With 54 minutes on the clock at Camp Nou last September, Lionel Messi picked up possession central to the goal, 10 yards outside the penalty area. Moving the ball forward away from his midfield marker during the group stage Champions League clash with Milan, the Argentine was a gap between Antonio Nocerino and Alessandro Nesta and with a drop of the shoulder, turned Nesta left as he moved to the defender’s right and into the space. His legs, 11 years younger than the Italian centre-back’s, saw him able to open up a good two yards of air to take a shot – it was a classic drop of the shoulder, turn of pace and close control from Messi that would go on to define another record-breaking season in front of goal.
However, on this occasion, just as the forward was about to pull the trigger, Nesta dropped back into frame with a perfectly executed slide tackle that barely touched the player, but completely removed the ball. Messi, who would go on to win the Ballon d’Or for a record-equalling third successive time a few months later, beat the floor in frustration, having just been taught a lesson from one of the game’s greats.
It is a moment that looked likely to belong to Messi, to be added to a catalogue of similar moments he has since had this season but instead, it is Nesta’s moment to add to his career-long catalogue of perfectly timed and gracefully executed interventions. As he prepares to leave the Italian game after almost two decades at the end of this season, it serves as one of his last examples for fans of exactly the type of controlled player that he has been.
In a period of the game – the 1990s and 2000s – where the explosive, pacey, extravagant and skilful attacking players have received the most attention, sold the most shirts, commanded the biggest transfer fees and dominated the Ballon d’Or awards, it can be argued that Nesta is one of the few defenders who can see out his twilight in America with similar acknowledgement as a world class footballer.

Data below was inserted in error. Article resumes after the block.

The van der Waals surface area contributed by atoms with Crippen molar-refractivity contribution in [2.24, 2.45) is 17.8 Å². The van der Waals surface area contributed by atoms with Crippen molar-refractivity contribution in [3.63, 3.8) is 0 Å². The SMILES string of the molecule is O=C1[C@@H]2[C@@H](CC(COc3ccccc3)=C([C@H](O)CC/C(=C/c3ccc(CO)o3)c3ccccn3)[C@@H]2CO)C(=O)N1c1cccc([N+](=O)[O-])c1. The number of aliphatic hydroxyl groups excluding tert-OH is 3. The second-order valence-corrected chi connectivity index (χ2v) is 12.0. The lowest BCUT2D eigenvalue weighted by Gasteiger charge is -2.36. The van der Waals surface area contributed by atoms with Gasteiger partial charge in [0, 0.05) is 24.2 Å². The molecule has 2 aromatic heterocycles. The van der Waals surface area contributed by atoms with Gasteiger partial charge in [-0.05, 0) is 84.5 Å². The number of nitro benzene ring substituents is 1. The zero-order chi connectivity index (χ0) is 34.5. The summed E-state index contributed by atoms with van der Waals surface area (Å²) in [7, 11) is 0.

From his rapid ascent at Lazio to go from Serie A debutant in 1994 to club captain in just over three years, and his rise through the national ranks to begin a decade-long Azzurri partnership with Fabio Cannavaro in the heart of defence, Nesta’s career has been as spectacular as any world great and as far removed as possible from the unassuming and modest nature of his character that has helped him achieve it.
Nesta’s success to play out 19 seasons in the top flight, a decade with the Nazionale and to win 19 major honours has been based around an ability to analyse and simplify the tasks in front of him. As his pace deserted him when various injuries from the past eventually took their toll, Nesta still remained a defensive mainstay, because even with the vulnerability to be outpaced in open play by opponents, there were few opponents who could find play open to them when marked by the defender.
Milan’s faith in the player was set to stretch to another season – Nesta revealed when confirming his decision to leave the club that they had offered him another year-long contract. So whilst his choice is not one shared by his club, and fans will point to examples like that with Messi as proof to continue, it remains fairest to say that Nesta’s decision to call it a day in Serie A in 2012 is comparable to every intervention he made on the pitch – well thought out, well-timed and classy in its application.